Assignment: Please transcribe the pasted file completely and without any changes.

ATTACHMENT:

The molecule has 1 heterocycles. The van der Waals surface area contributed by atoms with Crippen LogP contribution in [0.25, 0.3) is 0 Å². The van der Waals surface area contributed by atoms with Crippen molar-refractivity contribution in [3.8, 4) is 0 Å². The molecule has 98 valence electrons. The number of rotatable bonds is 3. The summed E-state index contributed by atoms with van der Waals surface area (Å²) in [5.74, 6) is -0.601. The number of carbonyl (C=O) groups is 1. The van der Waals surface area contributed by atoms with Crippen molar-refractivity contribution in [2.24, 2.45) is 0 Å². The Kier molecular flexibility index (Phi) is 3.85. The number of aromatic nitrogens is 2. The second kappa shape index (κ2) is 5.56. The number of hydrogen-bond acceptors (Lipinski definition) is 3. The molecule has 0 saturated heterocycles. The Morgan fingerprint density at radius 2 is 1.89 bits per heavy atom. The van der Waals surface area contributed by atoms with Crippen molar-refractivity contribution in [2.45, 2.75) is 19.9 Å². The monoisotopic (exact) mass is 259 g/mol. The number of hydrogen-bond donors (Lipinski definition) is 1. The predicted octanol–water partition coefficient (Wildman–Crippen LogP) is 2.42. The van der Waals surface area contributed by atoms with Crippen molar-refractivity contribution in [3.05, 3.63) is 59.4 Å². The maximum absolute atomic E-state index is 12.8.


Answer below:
The molecule has 1 heterocycles. The van der Waals surface area contributed by atoms with Crippen LogP contribution in [0.25, 0.3) is 0 Å². The van der Waals surface area contributed by atoms with Crippen molar-refractivity contribution in [3.8, 4) is 0 Å². The molecule has 98 valence electrons. The number of rotatable bonds is 3. The summed E-state index contributed by atoms with van der Waals surface area (Å²) in [5.74, 6) is -0.601. The number of carbonyl (C=O) groups is 1. The van der Waals surface area contributed by atoms with Crippen molar-refractivity contribution in [2.24, 2.45) is 0 Å². The Kier molecular flexibility index (Phi) is 3.85. The number of aromatic nitrogens is 2. The second kappa shape index (κ2) is 5.56. The number of hydrogen-bond acceptors (Lipinski definition) is 3. The molecule has 0 saturated heterocycles. The Morgan fingerprint density at radius 2 is 1.89 bits per heavy atom. The van der Waals surface area contributed by atoms with Crippen molar-refractivity contribution in [2.45, 2.75) is 19.9 Å². The monoisotopic (exact) mass is 259 g/mol. The number of hydrogen-bond donors (Lipinski definition) is 1. The predicted octanol–water partition coefficient (Wildman–Crippen LogP) is 2.42. The van der Waals surface area contributed by atoms with Crippen molar-refractivity contribution in [3.05, 3.63) is 59.4 Å². The maximum absolute atomic E-state index is 12.8.